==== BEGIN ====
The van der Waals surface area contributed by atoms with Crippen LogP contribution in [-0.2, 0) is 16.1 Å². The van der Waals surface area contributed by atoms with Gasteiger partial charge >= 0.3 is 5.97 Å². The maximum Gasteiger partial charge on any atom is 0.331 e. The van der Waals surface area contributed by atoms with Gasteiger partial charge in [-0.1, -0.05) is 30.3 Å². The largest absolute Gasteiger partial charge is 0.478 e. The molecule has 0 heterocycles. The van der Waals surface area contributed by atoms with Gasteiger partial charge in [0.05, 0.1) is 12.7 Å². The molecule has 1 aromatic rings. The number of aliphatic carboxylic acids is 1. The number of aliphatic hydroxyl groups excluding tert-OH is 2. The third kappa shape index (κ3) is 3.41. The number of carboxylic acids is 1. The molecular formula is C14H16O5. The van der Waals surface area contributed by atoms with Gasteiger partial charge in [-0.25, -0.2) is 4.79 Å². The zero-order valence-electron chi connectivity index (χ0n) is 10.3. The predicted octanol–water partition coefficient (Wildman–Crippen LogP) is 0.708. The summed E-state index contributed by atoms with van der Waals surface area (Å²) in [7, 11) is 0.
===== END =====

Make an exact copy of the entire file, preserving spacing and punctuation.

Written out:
The van der Waals surface area contributed by atoms with Crippen LogP contribution in [-0.2, 0) is 16.1 Å². The van der Waals surface area contributed by atoms with Gasteiger partial charge >= 0.3 is 5.97 Å². The maximum Gasteiger partial charge on any atom is 0.331 e. The van der Waals surface area contributed by atoms with Gasteiger partial charge in [-0.1, -0.05) is 30.3 Å². The largest absolute Gasteiger partial charge is 0.478 e. The molecule has 0 heterocycles. The van der Waals surface area contributed by atoms with Gasteiger partial charge in [0.05, 0.1) is 12.7 Å². The molecule has 1 aromatic rings. The number of aliphatic carboxylic acids is 1. The number of aliphatic hydroxyl groups excluding tert-OH is 2. The third kappa shape index (κ3) is 3.41. The number of carboxylic acids is 1. The molecular formula is C14H16O5. The van der Waals surface area contributed by atoms with Gasteiger partial charge in [-0.25, -0.2) is 4.79 Å². The zero-order valence-electron chi connectivity index (χ0n) is 10.3. The predicted octanol–water partition coefficient (Wildman–Crippen LogP) is 0.708. The summed E-state index contributed by atoms with van der Waals surface area (Å²) in [7, 11) is 0.